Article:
What Is It About Christmas on the Plaza?
© Jack Cashill
n a Saturday evening in early December, after watching a movie at the Plaza Cinemark, I left the adjoining parking garage and headed east on 47th Street.
Now normally, I would have turned right on Wornall and driven south to my house about a mile up the hill, but I anticipated a problem, one that most developers can only scheme about: too many pedestrians.
I was right. When the light was green on 47th Street, it was red on Wornall, and people were crossing that street in massive clusters. As I expected, the traffic backed up waiting to make the turn. I kept going straight.
There was something else unusual about these people, especially given our part of the world. They defied an easy demographic breakdown. They were neither urban nor suburban, black nor white, rich nor poor, old nor young, married nor single, Kansan nor Missourian.
Of their own accord, this miscellaneous bunch of people had somehow assembled itself into a nearly perfect sample of greater—much greater, actually—Kansas City. You will not find this kind of happy spontaneity anyplace else within a day’s drive.
The question that planners need to be asking themselves is: How did this happen? How, at the turn of the last century, did a 20-something real-estate wunderkind—from Olathe, of all places—imagine this spirited Christmas-card version of urban American life and then actually put it all together?
The wunderkind in question, of course, is Jesse Clyde Nichols. For a variety of reasons, Nichols does not get quite the acclaim here he does elsewhere. Some years back, in fact, I was teaching urban studies at a French university. The textbook we were using highlighted the world’s four great planned cities. The administrators likely chose this book because one of those cities was Nancy, the site of the university in question. The other three were Paris, Bath in England, and Kansas City, Missouri. The person the book held responsible for Kansas City’s success was, of course, J.C. Nichols.
Nichols started in on the project in 1907. At the time, Brush Creek was something of a dump, literally, with a hog farm at one end of the property Nichols was assembling and a brickyard at the other.
Unlike, say, the development of the Kansas Speedway area or the redevelopment of Downtown Kansas City, Nichols’ project was short on TIF commissions, public-private partnerships, angry citizen meetings, new taxing authorities, and the brutal use of eminent domain. Nichols went about his business piece by piece, buying up swampland in 25-foot lots.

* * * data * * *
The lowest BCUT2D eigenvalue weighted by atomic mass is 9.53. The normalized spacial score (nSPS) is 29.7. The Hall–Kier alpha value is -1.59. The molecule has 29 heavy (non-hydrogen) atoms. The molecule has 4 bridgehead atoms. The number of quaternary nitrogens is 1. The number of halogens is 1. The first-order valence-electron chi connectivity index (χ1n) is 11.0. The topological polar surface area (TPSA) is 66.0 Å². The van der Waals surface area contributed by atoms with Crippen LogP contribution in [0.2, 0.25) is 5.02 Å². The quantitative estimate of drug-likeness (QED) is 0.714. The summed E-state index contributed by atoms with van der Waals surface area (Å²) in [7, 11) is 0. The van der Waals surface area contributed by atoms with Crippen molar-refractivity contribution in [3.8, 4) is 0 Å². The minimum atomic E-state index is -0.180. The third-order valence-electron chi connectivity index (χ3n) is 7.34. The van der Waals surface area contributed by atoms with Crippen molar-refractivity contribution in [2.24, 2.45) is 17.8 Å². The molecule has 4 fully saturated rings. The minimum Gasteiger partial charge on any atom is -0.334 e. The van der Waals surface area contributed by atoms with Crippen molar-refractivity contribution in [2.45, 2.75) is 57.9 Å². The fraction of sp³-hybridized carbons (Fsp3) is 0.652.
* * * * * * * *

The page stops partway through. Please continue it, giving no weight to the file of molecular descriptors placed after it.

The fact that this property was beyond the reach of the streetcar lines meant that Nichols did not have to kowtow to the man that controlled them, Boss Tom Pendergast. Nichols, in fact, was creating a new Kansas City that one day would help reform the old Kansas City.
The old city, alas, was well on its way to becoming America’s most corrupt. Too many people within it depended on the Pendergast machine for too much. Those who lived and worked and shopped beyond its reaches in the Nichols’ neighborhoods to the south of the Plaza would have a freedom that those within did not.
The secret to their freedom was the automobile, and this Nichols uniquely understood. In the Country Club Plaza he created the perfect hybrid shopping area, one that I have not seen matched anywhere in America for its accommodation of both pedestrians and cars.
From the beginning, Nichols insisted on ample, free parking, and this continues to make all the difference, even today. Shoppers who come by car can shop more and longer than those who come by public transportation. This is especially true for older people. Shopping for the publicly transported must end when their arms are full.
Those who come by car can hang out all day. They can—and do—bring their children, even their babies. This can be done on public transportation, but you wouldn’t want to do it if you did not have to.
Unlike so many suburban developers, J.C. Nichols and his then young energetic son, and successor, Miller Nichols put at least as much emphasis on the pedestrian experience. With a fondness for the cities of Spain, Seville most notably, Nichols conceived the Plaza around a Spanish theme and oversaw the execution of the concept himself. The result was a streetscape chock-a-block with graceful courtyards, fountains, sculptures, tile-adorned murals, plus lots of wrought iron, red tiles, and stucco.
Local snobs dismiss Plaza architecture as kitschy and derivative, but they misunderstand Nichols’ motives. He was imitating not just the look of a Spanish city, but the feel of it. This was a place to which people were attracted and where they felt free to linger. They still do. The Plaza remains the only area in the city where sidewalk cafés open onto a sidewalk with actual people on them. A real sidewalk café cannot overlook a parking lot.
A few Scrooges and Grinches and maybe an atheist or two sneer at the Plaza Christmas lights, a tradition that dates back to 1925. Those of us who live here can drive through the Plaza without noticing, but the lights remain a powerful draw for those who do not. To a surprising degree, they put a sense of awe and wonder back in the Christmas season.
You can sense this when you are on the streets. People shopping the Plaza on a Christmas weekend are quite simply happier than those at a suburban shopping mall. They are not running errands. They are having adventures, and they are almost inevitably sharing it with someone else.
Women dress up on the Plaza. Couples hold hands. Kids behave themselves—well, most of them, anyway. The truly unselfconscious take carriage rides. You get a sense on the Plaza of being somewhere else, somewhere special, even if you live just a mile away.
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